So, if you need to move your cloud environment elsewhere, it’ll be costly and inconvenient.

Best Practices for Implementation

Implementing a hybrid cloud environment isn’t just a matter of combining a private and public cloud environment and watching the magic happen; you need a plan.

The following are best practices to achieve your hybrid cloud goals and overcome potential challenges.

Strategic Planning

Let’s begin with the plan we mentioned earlier. You should assess your business needs and define a hybrid cloud strategy that’s aligned with your goals.

Strategic planning illustration

Factors like security, compliance, and resource requirements are a great place to start when trying to figure out your business needs.

Once you have defined your goals, you should develop a clear road map that outlines the steps needed to implement and manage your hybrid cloud environment.

This strategic planning phase should involve key stakeholders and consider the long-term impact of the hybrid cloud on your business operations.

Choosing a Cloud Provider

The truth is that not every hybrid cloud hosting provider will suit your project and goals.

Choosing a cloud provider illustration

Some are, quite frankly, subpar.

To find a suitable solution, compare the top hybrid cloud providers based on factors such as performance, security, and cost.

Look for providers that offer the strongest support and integration capabilities. Consider the specific features and services each provider offers and how they align with your business needs.

Choosing the Right Tools

You’ve seen how important cloud management tools are in a hybrid cloud environment.

Choosing the right tools illustration

We’ve discussed different platforms, APIs, and middleware.

You’ll need the right tools for seamless integration and operation of your hybrid cloud environment.

Make sure you evaluate different options based on their features, ease of use, and compatibility with your existing cloud infrastructure.

The right tools can simplify hybrid cloud management and provide outstanding performance.

Data Governance

You need robust data management and security policies to protect sensitive information and ensure compliance with industry regulations.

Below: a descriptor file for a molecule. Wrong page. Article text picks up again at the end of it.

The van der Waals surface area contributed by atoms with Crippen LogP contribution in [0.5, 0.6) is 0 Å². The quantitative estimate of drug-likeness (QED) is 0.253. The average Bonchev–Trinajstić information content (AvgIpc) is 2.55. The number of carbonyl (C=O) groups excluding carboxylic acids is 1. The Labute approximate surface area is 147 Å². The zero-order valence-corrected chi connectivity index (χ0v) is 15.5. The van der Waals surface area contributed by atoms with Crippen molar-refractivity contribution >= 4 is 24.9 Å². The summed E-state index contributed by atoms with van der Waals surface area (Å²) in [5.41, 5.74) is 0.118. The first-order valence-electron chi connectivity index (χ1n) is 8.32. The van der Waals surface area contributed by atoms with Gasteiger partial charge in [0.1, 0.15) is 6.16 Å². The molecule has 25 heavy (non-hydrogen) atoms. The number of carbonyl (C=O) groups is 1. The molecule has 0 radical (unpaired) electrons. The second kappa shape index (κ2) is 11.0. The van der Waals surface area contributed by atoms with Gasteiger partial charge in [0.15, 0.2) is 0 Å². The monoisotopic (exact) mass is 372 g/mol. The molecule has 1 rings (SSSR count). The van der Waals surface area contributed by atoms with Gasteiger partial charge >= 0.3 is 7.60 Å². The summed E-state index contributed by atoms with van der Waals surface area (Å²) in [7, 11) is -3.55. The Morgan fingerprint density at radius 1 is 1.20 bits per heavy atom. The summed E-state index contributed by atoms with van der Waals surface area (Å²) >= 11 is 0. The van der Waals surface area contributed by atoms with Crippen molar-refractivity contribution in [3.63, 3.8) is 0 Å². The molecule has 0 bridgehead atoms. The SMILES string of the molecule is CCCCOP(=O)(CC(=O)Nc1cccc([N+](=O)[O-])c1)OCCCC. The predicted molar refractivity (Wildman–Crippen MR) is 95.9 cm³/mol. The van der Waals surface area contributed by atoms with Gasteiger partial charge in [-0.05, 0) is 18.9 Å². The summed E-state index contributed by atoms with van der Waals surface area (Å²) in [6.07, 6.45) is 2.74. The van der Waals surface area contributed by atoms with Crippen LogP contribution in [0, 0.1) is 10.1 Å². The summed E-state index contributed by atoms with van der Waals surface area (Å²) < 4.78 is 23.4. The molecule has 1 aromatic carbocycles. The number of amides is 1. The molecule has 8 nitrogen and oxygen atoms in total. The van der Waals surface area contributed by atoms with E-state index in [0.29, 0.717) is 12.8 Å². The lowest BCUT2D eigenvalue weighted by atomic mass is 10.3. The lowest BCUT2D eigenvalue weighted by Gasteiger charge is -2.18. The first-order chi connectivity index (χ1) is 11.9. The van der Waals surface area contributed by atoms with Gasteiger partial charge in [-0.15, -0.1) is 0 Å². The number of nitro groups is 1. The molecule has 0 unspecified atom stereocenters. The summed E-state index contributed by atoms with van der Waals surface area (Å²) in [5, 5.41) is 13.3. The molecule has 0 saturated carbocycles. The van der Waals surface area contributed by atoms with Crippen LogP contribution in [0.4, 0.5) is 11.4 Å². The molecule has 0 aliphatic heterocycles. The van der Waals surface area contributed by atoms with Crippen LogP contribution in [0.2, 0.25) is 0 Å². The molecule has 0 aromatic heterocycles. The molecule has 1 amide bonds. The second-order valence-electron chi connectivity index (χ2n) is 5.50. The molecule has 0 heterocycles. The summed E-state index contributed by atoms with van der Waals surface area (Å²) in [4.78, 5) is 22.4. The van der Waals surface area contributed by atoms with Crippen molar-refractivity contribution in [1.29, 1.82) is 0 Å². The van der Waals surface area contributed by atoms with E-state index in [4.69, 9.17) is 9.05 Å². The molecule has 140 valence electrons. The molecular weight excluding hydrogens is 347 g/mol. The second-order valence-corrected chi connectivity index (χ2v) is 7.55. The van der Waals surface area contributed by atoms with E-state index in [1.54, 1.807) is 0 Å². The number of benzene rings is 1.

Data governance illustration

This includes but is not limited to establishing clear guidelines for data storage, access, and transfer between cloud environments.

Also, ensure you regularly review and update your data governance policies to address emerging threats and regulation changes.

With effective data governance, you’ll be able to maintain the integrity and security of your hybrid cloud environment.

Performance Monitoring

The job doesn’t end with setting up a hybrid cloud environment.

Performance monitoring illustration

Even after setting it up, you should continuously monitor and optimize its performance to make sure it operates as it should. That way, you can address any issues promptly.

Performance monitoring tools like Datadog, New Relic, Splunk, or Prometheus can help you track resource usage, identify bottlenecks, and make necessary adjustments.

Proactive performance monitoring is a great way to ensure that your hybrid cloud environment remains reliable and efficient.

Training and Skill Development

If you have an IT team, you should have it equipped with the necessary skills and knowledge to manage and operate a hybrid cloud environment effectively.

Training & skill development illustration

For best results, consider providing ongoing training and development opportunities to keep your team updated on the latest technologies and best practices in this field.

You should also encourage collaboration and knowledge sharing within your team to build a strong foundation of expertise in hybrid cloud environments.

Investing in knowledge and skill development is a sure bet since you’ll have a team that understands how to work with current technologies while adjusting to future changes.

Outlook of the Hybrid Cloud Model

To sum it all up, hybrid clouds will become even more important to business operations in the foreseeable future, especially now that we’re witnessing rapid inventions in artificial intelligence and machine learning.

Why hybrid cloud? It all boils down to four key qualities any cloud-based business needs: flexibility, security, scalability, and efficiency.

We’re also seeing a trend where businesses increasingly rely on data-driven decision-making. For perspective, one study found that about 90% of enterprise analytics and business professionals say data and analytics inform their organization’s digital transformation projects.

When all is said and done, organizations can create a computing environment that supports their growth and innovation by leveraging the strengths of both public and private clouds.

As the hybrid cloud landscape continues to evolve, businesses that embrace this model will be well-positioned to thrive in the digital age.